Aussie Outpost Ruby's Brings Its Famed Burgers to Murray Hill
The Bondi Burger
If you like beachy, sun-drenched lunches dreamed up by self-confessed surfer dudes — avocado toasts, kale salads, light pastas, organic banana bread, and the like — but don't want to stray from Soho, then you've probably already discovered Ruby's (442 Third Avenue; 212-300-4245). But if you're still waiting on a table at that petite bastion of calm on Mulberry Street, good news: A second branch opened in Murray Hill this summer.
"I’m excited," says Nick Mathers, partner and co-founder of Ruby's. "Our landlord owns that building too, and when he heard we were looking for a new place, he suggested it to us. So far, it’s been going pretty smoothly for an opening. Touch wood. There haven't been a lot of dramas!"
With a menu reminiscent of its Soho sister venue, and with a similarly relaxed vibe, the Murray Hill location has set out to make its own mark. "It’s Ruby’s, but we wanted it to have its own feel," explains Mathers. "We’re focusing a bit more on the drinks program. We have some cocktails on tap and a really nice wine list. It’s a bit more grown-up."
Cocktails include the Ruby’s Spritz — a vermouth, prosecco, citrus-scented glass of bubbles — and a summer-greens juice that looks like yoga in a glass but has a glug of sake to bring the edge.
"There’s a crispy rice bowl with grilled haloumi that I love," says Mathers. "There’s lots of herbs, lemon, tomatoes, topped with a fried egg — all good! And you’re still gong to find some great burgers!"
More than anything else, the burgers put Ruby’s on the map a decade ago, making it a must-try on the New York City meat circuit. Unlike most of its rivals, which focused on meat-only patties, the Ruby’s burger blended beef with balsamic, onions, peppers, and sweet chile sauce. And in addition to melted cheese, you can have your burger topped with pineapple, a slice of beet, a fried egg, and avocado. (These are the toppings you should absolutely get on your next patty, by the way.)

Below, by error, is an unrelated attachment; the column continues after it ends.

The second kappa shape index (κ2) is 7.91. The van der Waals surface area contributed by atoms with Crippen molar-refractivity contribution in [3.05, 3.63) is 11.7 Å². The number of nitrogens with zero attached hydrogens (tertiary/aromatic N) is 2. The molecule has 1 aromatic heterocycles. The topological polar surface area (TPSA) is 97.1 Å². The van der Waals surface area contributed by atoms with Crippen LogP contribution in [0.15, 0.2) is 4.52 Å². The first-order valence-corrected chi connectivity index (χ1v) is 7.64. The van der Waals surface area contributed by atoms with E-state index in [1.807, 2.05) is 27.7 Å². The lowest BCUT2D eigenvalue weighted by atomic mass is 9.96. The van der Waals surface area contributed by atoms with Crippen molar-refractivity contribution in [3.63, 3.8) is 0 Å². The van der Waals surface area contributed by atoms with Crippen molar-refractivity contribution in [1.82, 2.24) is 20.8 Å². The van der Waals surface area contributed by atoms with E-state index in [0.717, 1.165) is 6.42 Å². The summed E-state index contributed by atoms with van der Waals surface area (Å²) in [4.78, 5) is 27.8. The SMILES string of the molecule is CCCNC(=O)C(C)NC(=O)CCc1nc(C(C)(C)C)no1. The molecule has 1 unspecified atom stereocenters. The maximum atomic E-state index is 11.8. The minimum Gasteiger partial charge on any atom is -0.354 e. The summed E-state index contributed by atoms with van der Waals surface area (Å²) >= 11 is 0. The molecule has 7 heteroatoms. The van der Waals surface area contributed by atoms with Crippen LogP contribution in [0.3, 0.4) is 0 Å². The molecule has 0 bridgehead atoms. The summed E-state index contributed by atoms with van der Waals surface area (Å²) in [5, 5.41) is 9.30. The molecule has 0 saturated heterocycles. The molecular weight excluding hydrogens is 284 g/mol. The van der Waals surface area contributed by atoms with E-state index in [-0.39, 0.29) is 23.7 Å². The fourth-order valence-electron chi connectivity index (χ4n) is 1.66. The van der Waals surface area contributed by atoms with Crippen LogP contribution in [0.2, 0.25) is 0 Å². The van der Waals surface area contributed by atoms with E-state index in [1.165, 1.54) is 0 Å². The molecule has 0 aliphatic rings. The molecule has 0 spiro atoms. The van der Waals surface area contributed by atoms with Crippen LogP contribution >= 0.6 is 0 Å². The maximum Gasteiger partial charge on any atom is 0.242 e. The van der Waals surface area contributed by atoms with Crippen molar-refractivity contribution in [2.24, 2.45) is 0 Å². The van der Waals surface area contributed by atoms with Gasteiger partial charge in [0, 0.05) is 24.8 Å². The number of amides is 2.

"Back then," Mathers recalls, "we made a lot of burgers. I had this idea in mind, a memory really, of a burger I had back in Australia, at a deli near Whale Beach. We made hundreds of different versions before we settled on our menu. After that, I could hardly look at a burger because I’d eaten so many. And in those days, we didn't have a hood in the kitchen, so everyone who walked in the café would walk out smelling of burgers. But, luckily for us, I guess they thought it was worth it!"
Ruby’s also made a name for itself serving nut milks, passion fruit preserves, kale salads, and chile-flecked avocado toasts before they became staples for every café with a chalkboard and an Instagram account.
"We were making the things that were really familiar to us from home," says Mathers. "Flat-white coffee is just how coffee is! My mum always drinks flat whites, so I didn’t think twice when I put it on the menu. There are sausage rolls, Vegemite…things Americans didn't really know about so much. That wasn’t a calculated thing. We were just making what we knew."
For Mathers, the journey from the beaches of Sydney to downtown Manhattan was conceived as an elongated layover.
"I was 23. I was on my way to London to see my girlfriend, and I came via New York because I’d always wanted to visit and I had a few friends who lived here — a photographer and a model," he recalls. "They said if I got a bike and rode around I’d never want to leave. I did get a bike in Central Park, and I rode around the city all day, and then I knew I wanted to be here. Everything just felt right. It was like a dream."
Mathers's dream led to a fortuitous introduction to Tim Sykes, a fellow Aussie and future Ruby's business partner (along with Thomas Lim). "I met a girl in a laundromat who invited me to her birthday party, and that’s where I met Tim," Mathers says. "The only question in my mind was how to get a visa to stay. That’s where Ruby’s came from. I started it as a coffee shop, then it became a little café, and that’s the story."
Mathers has used his success with Ruby’s to branch out into other ventures, but this second outpost of the place that started it all is his first foray into expanding a brand.
"I’m excited to be doing it. It feels like coming full circle, really. But one step at a time," Mathers cautions. "It’s really important that we don’t just plant a Ruby’s somewhere. It has to belong to the place. It needs its own individual twist, its own design, its own menu. That’s what exciting about it to me. Well...that and the burger."
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